Tuesday, September 11, 2007

Pinkerton - Duty and Destiny

The Once & Future Christendom

From death of the West—to knights of the West

by James P. Pinkerton

The Call of Duty—and Destiny

In one of the great epics of Western literature, the hero, confronted by numerous and powerful enemies, temporarily gives in to weakness and self-pity. “I wish,” he sighs, “none of this had happened.” The hero’s wise adviser responds, “So do all who live to see such times, but that is not for them to decide.” The old man continues, “There are other forces at work in this world … besides the will of evil.” Some events, he adds, are “meant” to be, “And that is an encouraging thought.”

Read entire article. Mark Gordon summarizes it well here.

13 comments:

Aramis said...

My dear Athos, you find these articles, and then throw them up to us; I ask what are we to do with them? Entire semesters at the university could be dedicated to such an article, especially if we could connect-the-dots with Bailie, Girard and mimetic theory. But alas, how foolish I am of even thinking that and of course, you could accuse me of smokin’ some of that weed-stuff of the Shire believing that we could connect-the-dots at one of ‘our’ universities’.

I love these kinds of articles, they stir in me all sorts of questions and hunger for the Real Transcendence. And I hope that Porthos chimes in here as well.

I have 2 comments focused on the following: "...Hilaire Belloc asserted, 'The Faith is Europe. And Europe is the Faith.' Indeed, during those many centuries, Europe enjoyed a pretty good run. Only in the last century—the century of atheists, psychiatrists, and National Socialists—has Europe’s survivability come into question. Today, the Christian author Os Guiness puts the issue plainly: 'A Europe cut off from its spiritual roots cannot survive.'"

My first comment comes in the form of the following questions. The second comment I will submit later.

A question here that I rarely see such authors answer is how could such a Faith, as Belloc describes here; a Europe so strong and vibrant with life in Christ(?), how could it succumb and eventually default to such heresy if it had such a Faith? Was it an attack from outside forces - from differing religious beliefs that cut it off from its spiritual roots and now it has had its 'Faith' nearly ousted right out of Europe? And if a Faith once had were to be recaptured by Europe, would it be from an “eternal return” once more propagated through human violence? Athos, I struggle with these questions, for I envision the fight for ‘this’ Faith is won by putting on the face of the Übermensch (the old self) – not the putting on the “new self, which is being renewed, for knowledge, in the image of its creator… but Christ is all and in all.” (Col 3:10-11)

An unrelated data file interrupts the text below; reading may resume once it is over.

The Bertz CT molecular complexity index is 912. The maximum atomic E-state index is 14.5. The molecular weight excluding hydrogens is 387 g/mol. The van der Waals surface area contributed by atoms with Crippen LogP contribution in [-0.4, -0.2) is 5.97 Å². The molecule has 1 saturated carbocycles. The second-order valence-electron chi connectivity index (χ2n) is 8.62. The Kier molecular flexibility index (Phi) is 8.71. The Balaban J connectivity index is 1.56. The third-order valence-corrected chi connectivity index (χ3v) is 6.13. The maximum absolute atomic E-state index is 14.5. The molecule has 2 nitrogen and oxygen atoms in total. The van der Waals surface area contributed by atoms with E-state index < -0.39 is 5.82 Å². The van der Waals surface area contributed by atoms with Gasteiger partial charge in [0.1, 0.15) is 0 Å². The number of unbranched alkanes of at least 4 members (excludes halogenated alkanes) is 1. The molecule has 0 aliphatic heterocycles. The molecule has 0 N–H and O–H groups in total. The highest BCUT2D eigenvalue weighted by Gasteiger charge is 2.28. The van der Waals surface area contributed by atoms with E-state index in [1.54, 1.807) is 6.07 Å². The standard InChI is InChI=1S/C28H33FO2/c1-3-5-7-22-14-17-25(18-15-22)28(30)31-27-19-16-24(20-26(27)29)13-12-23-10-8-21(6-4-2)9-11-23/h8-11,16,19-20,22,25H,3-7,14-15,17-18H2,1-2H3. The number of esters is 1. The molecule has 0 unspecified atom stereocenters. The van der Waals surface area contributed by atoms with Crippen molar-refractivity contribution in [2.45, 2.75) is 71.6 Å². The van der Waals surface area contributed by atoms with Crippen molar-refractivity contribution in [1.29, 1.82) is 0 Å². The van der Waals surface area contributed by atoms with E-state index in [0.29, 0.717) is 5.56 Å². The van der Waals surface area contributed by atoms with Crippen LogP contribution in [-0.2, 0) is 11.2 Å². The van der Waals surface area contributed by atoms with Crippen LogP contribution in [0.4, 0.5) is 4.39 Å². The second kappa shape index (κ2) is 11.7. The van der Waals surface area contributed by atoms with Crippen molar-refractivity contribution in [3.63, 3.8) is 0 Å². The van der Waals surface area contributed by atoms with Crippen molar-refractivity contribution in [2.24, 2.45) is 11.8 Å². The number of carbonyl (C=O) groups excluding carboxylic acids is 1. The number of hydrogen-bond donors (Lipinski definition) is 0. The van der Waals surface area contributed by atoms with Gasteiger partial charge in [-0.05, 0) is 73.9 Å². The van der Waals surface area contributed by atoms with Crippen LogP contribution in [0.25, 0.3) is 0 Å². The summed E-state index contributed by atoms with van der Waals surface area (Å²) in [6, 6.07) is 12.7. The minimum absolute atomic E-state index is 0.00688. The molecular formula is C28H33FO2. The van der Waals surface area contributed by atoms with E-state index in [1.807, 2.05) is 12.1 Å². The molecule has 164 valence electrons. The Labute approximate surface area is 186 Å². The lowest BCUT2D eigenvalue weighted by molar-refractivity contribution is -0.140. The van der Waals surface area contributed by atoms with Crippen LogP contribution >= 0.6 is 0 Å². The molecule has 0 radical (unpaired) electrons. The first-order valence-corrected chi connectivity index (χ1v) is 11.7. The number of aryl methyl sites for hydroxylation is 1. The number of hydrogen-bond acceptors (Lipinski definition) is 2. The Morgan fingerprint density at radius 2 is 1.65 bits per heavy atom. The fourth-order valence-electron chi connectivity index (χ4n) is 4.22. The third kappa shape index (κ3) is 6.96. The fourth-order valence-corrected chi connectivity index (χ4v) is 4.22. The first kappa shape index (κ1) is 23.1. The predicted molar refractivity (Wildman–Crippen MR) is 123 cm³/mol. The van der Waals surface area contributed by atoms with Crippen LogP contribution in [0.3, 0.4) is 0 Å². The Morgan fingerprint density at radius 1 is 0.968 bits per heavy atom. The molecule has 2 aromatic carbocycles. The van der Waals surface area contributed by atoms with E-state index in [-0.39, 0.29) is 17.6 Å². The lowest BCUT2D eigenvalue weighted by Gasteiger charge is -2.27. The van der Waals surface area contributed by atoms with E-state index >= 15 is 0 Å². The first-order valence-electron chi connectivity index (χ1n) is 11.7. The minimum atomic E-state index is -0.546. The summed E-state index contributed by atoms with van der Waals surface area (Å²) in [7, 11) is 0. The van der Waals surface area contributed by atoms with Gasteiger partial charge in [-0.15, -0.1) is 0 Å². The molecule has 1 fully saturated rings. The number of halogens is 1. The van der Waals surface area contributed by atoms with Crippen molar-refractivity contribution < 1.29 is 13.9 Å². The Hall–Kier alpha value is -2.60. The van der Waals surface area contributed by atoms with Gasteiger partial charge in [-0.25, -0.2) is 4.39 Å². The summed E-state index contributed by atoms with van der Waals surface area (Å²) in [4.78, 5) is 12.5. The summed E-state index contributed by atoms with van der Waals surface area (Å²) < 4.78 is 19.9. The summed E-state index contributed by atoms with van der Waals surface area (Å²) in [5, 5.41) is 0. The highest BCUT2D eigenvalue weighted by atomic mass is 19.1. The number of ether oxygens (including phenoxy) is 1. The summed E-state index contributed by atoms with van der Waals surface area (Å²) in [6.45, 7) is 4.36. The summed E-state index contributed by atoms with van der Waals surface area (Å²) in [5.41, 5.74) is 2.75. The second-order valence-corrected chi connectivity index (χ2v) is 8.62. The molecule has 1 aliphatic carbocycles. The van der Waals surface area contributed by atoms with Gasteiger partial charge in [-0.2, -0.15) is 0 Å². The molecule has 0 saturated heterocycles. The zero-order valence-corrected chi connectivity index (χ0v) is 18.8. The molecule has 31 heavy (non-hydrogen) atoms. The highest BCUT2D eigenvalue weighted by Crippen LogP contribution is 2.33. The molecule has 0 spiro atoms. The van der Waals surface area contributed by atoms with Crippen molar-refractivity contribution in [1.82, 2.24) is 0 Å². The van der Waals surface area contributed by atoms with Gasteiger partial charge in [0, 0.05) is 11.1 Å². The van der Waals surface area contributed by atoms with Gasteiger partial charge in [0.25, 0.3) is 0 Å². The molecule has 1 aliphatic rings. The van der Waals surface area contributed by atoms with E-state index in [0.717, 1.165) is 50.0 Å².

The 'new self' is not a return to the Shire - to the old Europe and yet these authors and cultural alarmist seem to hold this very notion up as the hope for the future. But what about the following from the Hamerton-Kelly article as an explanation of what is happening? The article surmises that "Islam (is) in the throes of an advancing sacrificial crisis," and if read correctly, "this is the sign that the latter days of the present world are upon us." He concludes this line of reason with, "I mean simply that the present global order is in a process of deep transformation and the outcome is uncertain. The old order is collapsing and sacrifice can no longer stop the crisis of disorder or hold it up. The USA with all its military power, which I regard as a prime instance of good violence, cannot bring order in Iraq, which is a sign of this historical stage of advanced sacrificial failure, an apocalypse indeed."